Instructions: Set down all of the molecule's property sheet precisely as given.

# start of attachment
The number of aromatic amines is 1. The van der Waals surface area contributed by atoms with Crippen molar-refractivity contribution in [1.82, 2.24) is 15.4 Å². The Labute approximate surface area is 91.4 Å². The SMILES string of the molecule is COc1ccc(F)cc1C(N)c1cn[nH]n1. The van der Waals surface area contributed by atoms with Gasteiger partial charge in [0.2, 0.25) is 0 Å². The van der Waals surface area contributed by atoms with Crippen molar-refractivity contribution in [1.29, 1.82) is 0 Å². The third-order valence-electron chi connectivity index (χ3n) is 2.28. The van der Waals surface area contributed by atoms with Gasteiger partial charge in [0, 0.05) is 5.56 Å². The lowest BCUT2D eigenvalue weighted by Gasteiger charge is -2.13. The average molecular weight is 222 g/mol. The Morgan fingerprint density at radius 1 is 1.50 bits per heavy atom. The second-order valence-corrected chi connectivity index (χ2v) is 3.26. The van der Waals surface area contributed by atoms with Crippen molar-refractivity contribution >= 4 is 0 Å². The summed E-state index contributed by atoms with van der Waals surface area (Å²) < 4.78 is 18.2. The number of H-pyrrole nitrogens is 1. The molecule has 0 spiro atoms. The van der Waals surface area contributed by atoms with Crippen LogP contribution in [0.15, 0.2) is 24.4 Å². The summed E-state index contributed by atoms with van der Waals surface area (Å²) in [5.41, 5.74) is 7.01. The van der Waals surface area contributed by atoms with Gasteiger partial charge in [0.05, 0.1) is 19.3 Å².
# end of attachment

The number of aromatic amines is 1. The van der Waals surface area contributed by atoms with Crippen molar-refractivity contribution in [1.82, 2.24) is 15.4 Å². The Labute approximate surface area is 91.4 Å². The SMILES string of the molecule is COc1ccc(F)cc1C(N)c1cn[nH]n1. The van der Waals surface area contributed by atoms with Gasteiger partial charge in [0.2, 0.25) is 0 Å². The van der Waals surface area contributed by atoms with Crippen molar-refractivity contribution in [1.29, 1.82) is 0 Å². The third-order valence-electron chi connectivity index (χ3n) is 2.28. The van der Waals surface area contributed by atoms with Gasteiger partial charge in [0, 0.05) is 5.56 Å². The lowest BCUT2D eigenvalue weighted by Gasteiger charge is -2.13. The average molecular weight is 222 g/mol. The Morgan fingerprint density at radius 1 is 1.50 bits per heavy atom. The second-order valence-corrected chi connectivity index (χ2v) is 3.26. The van der Waals surface area contributed by atoms with Crippen molar-refractivity contribution >= 4 is 0 Å². The summed E-state index contributed by atoms with van der Waals surface area (Å²) < 4.78 is 18.2. The number of H-pyrrole nitrogens is 1. The molecule has 0 spiro atoms. The van der Waals surface area contributed by atoms with Crippen LogP contribution in [0.15, 0.2) is 24.4 Å². The summed E-state index contributed by atoms with van der Waals surface area (Å²) in [5.41, 5.74) is 7.01. The van der Waals surface area contributed by atoms with Gasteiger partial charge in [0.05, 0.1) is 19.3 Å².